Government Combats Demonstrations As Ben Josef Dies on Gallows

The Government called drastic curfews and police clubs into play today to combat indignant demonstrations surging over Jewish Palestine as Shlomo Ben Josef died on the gallows for shooting at an Arab bus — the first Jew to be executed officially in hundreds of years of Palestine history.

City-wide curfew from seven p.m. to five a.m. was imposed on Tel Aviv, where police had dispersed two stormy demonstrations by firing into the air and beating twelve marchers, injuring one of them seriously. Eleven-hour curfew, beginning at seven p.m., was proclaimed in jerusalem.

Amid the unprecedented nation-wide tension, the 25-year-old Zionist-Revisionist stoically mounted the gallows in grim acre prison at eight o’clock this morning, wearing the blue-trimmed brown uniform of the Betar, or Brith Trumpeldor, militant Zionist youth organization, which was permitted him as a last request.

“I’ll die like a man and a Betar,” He had told visitors yesterday. “I’m proud to be the first victim for the Jewish nation and the Jewish people.”

The fortress prison, built by the Crusaders, was closely guarded during the execution. Troops and police barricaded all roads to the prison as the Polish-born youth stepped on the gallows. No rabbi attended him and no Jews were present in the death chamber.

The trap was sprung by an English executioner of concealed identity. When the youth, officially described as “prisoner 3118,” was pronounced dead, a black flag was hoisted over the prison, announcing the execution to a great crowd of Jews waiting in the heavily-guarded acre square.

Absence of a rabbi to administer the last rites was accounted for by the fact that today is Rosh Hodesh, the first day of the hebrew month. the authorities had refused an appeal by Chief Rabbi Isaac Herzog to postpone the execution. Last minute appeals by defense counsel, the chief rabbinate and representative Jewish organizations for retrial or commutation of sentence had likewise been rejected.

Official witnesses in the death chamber were the Assistant District Commissioner, the District Officer, the District Superintendent of Police, the prison superintendent, an Arab physician in the Health Department and the arresting officer.

At 9:15 a.m. Ben Josef’s body was turned over to six Betarim, his former comrades. With other friends and mourners banned, and under heavy military guard, the youths escorted the coffin to Rosh Pina, where funeral services were held this afternoon. Permission to conduct the services in Tel Aviv was refused.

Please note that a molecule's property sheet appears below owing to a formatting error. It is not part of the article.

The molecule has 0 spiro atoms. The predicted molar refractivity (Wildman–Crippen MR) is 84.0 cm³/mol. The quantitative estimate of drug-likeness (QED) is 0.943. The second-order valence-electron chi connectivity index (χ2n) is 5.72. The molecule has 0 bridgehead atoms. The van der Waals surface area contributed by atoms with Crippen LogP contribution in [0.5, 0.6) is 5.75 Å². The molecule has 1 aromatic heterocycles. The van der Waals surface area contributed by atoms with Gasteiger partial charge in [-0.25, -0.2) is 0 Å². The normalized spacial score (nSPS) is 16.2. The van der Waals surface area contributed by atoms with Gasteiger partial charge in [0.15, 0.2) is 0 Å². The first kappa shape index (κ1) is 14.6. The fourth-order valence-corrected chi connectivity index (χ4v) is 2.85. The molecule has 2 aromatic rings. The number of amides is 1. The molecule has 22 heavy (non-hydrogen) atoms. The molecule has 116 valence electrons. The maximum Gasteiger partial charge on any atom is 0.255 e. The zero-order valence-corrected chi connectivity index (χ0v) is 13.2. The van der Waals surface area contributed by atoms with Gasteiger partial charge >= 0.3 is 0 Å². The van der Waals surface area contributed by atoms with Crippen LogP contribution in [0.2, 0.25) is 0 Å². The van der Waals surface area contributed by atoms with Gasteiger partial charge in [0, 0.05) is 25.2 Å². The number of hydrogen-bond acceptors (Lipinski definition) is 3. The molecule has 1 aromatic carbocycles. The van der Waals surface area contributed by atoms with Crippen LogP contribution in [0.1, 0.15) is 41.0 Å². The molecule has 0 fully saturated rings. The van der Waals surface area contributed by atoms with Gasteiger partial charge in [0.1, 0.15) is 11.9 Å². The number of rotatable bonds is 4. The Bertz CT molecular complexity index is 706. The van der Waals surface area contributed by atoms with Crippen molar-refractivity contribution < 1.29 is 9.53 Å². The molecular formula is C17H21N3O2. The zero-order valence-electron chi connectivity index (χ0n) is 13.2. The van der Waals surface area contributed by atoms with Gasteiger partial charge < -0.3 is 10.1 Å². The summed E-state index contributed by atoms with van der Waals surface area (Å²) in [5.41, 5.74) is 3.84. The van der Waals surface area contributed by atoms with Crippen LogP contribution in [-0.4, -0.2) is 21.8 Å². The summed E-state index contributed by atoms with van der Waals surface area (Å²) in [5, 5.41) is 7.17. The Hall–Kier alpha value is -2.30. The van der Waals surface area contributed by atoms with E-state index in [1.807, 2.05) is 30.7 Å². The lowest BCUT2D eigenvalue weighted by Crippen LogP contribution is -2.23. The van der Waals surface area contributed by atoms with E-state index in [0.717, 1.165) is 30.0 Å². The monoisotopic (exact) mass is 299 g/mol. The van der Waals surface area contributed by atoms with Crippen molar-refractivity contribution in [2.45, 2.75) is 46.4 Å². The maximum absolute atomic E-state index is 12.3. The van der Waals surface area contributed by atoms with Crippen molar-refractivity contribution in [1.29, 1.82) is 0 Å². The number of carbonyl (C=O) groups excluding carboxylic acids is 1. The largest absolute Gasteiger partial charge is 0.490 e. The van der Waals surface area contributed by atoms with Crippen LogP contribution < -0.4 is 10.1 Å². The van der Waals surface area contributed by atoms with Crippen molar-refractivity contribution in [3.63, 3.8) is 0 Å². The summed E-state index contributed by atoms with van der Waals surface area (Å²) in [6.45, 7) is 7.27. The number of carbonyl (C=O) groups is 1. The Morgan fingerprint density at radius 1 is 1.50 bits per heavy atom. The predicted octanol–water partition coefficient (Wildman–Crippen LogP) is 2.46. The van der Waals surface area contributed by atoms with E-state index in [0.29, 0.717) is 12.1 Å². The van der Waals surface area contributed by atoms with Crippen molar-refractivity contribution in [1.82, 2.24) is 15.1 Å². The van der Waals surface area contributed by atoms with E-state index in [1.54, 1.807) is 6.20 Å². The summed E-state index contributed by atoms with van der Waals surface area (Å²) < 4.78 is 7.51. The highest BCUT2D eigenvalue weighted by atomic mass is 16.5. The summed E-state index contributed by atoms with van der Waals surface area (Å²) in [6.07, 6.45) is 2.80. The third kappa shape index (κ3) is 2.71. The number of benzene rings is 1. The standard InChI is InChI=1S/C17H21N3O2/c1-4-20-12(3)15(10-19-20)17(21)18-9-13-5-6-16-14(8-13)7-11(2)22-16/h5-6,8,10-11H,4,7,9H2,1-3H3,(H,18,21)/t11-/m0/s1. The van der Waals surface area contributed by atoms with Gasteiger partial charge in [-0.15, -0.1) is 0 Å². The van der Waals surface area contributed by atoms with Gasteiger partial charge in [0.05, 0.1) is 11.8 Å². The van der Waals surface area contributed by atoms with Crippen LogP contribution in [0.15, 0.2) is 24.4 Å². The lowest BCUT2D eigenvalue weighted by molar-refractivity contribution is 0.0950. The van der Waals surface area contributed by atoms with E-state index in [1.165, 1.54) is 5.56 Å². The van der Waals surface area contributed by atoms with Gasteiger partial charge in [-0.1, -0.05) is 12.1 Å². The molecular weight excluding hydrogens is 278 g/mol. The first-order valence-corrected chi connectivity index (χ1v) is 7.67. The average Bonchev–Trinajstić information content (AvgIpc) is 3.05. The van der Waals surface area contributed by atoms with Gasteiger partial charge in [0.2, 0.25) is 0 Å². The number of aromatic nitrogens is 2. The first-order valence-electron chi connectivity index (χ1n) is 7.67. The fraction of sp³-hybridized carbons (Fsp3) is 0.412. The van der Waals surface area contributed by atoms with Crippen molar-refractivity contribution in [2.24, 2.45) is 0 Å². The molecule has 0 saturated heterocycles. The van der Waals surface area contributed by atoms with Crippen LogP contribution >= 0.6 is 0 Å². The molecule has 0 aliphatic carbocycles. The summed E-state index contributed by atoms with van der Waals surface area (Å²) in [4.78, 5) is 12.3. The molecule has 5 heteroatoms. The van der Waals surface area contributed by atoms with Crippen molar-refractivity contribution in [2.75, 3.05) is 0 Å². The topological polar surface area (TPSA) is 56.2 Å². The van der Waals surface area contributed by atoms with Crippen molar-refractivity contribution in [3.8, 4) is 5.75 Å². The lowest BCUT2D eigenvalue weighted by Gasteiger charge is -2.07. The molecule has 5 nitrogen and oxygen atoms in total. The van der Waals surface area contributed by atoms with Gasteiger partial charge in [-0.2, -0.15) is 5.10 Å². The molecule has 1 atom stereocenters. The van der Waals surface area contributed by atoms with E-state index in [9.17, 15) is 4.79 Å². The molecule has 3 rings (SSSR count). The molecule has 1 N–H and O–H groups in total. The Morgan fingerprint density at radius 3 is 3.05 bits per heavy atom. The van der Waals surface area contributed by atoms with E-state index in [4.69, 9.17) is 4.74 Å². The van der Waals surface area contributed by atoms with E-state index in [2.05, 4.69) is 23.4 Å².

Jewish Palestine, meanwhile, was seething with tension. As yesterday, general strikes were called in jerusalem, Haifa, Tel Aviv and other cities. jerusalem streets were thronged, many Jews carrying black flags of mourning, which the police beat down. in Tel Aviv, even banks, the Harbor Department and City Hall were closed, all municipal and Jewish organizational buildings displaying black flags.

The Jewish National Council and the chief rabbinate telephoned to Jewish communities throughout Palestine the following manifesto: “the entire Yishub (Jewish community) mourns the loss of a son of israel. Let us bear the pain quietly and with restraint suitable to the dignity of a people struggling for life.” a similar proclamation was issued by the Tel Aviv municipality.

Although the authorities had cautioned the Hebrew press not to say anything to increase the tension, editorial comment reflected the Jewish public’s deep feelings. The laborite Davar said: “hundreds of murders have gone unpunished. Hundreds of Jews have been killed and wounded because of the government’s impotence. A faulty system, therefore, is no justification for carrying out the verdict, adding to the blood of innocents that of Ben Josef.” The editorial concluded with a plea for self-restraint and resistance to provocation. The independent Haaretz warned the Jewish community not to lose its equilibrium “during this terrible unprecedented ordeal.”

Public emotion over the execution was stimulated still further by details concerning Ben Josef’s last hours and the unflinching manner in which he met death. A policeman guarding the youth was heard to declare: “I never saw such a strong guy.” Arab and British policemen outside the prison told bystanders that they had heard him singing in hebrew as he walked from the death chamber to the gallows.

In a letter to his mother in Poland, who had appealed vainly to the authorities for a stay in execution to permit her to say farewell in person, ben Josef wrote: “Be strong, forget your sorrow. Not every mother is honored by bearing a son who, in dying, gives an unimportant life for his people.” He also wrote a farewell letter to Vladimir Jabotinsky, Revisionist leader in London.

Meanwhile, seven persons were injured in Tiberias today when a Jewish wedding was bombed. In another quarter of Tiberias, an arab mob stoned Jews.

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